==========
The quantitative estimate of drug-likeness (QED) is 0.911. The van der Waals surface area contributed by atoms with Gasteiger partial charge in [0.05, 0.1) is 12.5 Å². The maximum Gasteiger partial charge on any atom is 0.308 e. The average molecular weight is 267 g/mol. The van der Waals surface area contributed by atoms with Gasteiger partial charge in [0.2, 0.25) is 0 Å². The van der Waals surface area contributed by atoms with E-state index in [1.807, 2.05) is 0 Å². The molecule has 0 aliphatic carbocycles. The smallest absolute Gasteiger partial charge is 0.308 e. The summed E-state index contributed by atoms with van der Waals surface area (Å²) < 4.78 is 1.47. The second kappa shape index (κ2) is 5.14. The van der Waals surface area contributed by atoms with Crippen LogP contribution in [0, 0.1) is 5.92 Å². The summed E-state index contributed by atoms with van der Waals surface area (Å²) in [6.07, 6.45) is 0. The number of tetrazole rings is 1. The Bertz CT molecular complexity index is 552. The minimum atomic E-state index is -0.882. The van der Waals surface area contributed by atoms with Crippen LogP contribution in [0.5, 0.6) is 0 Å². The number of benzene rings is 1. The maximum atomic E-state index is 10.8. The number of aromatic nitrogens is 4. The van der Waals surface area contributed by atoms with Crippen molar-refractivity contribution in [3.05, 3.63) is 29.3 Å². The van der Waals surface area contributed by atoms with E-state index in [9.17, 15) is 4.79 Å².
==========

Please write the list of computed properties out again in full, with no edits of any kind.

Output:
The quantitative estimate of drug-likeness (QED) is 0.911. The van der Waals surface area contributed by atoms with Gasteiger partial charge in [0.05, 0.1) is 12.5 Å². The maximum Gasteiger partial charge on any atom is 0.308 e. The average molecular weight is 267 g/mol. The van der Waals surface area contributed by atoms with Gasteiger partial charge in [0.2, 0.25) is 0 Å². The van der Waals surface area contributed by atoms with E-state index in [1.807, 2.05) is 0 Å². The molecule has 0 aliphatic carbocycles. The smallest absolute Gasteiger partial charge is 0.308 e. The summed E-state index contributed by atoms with van der Waals surface area (Å²) < 4.78 is 1.47. The second kappa shape index (κ2) is 5.14. The van der Waals surface area contributed by atoms with Crippen LogP contribution in [0, 0.1) is 5.92 Å². The summed E-state index contributed by atoms with van der Waals surface area (Å²) in [6.07, 6.45) is 0. The number of tetrazole rings is 1. The Bertz CT molecular complexity index is 552. The minimum atomic E-state index is -0.882. The van der Waals surface area contributed by atoms with Crippen LogP contribution in [0.5, 0.6) is 0 Å². The number of benzene rings is 1. The maximum atomic E-state index is 10.8. The number of aromatic nitrogens is 4. The van der Waals surface area contributed by atoms with Crippen molar-refractivity contribution in [3.05, 3.63) is 29.3 Å². The van der Waals surface area contributed by atoms with E-state index in [9.17, 15) is 4.79 Å².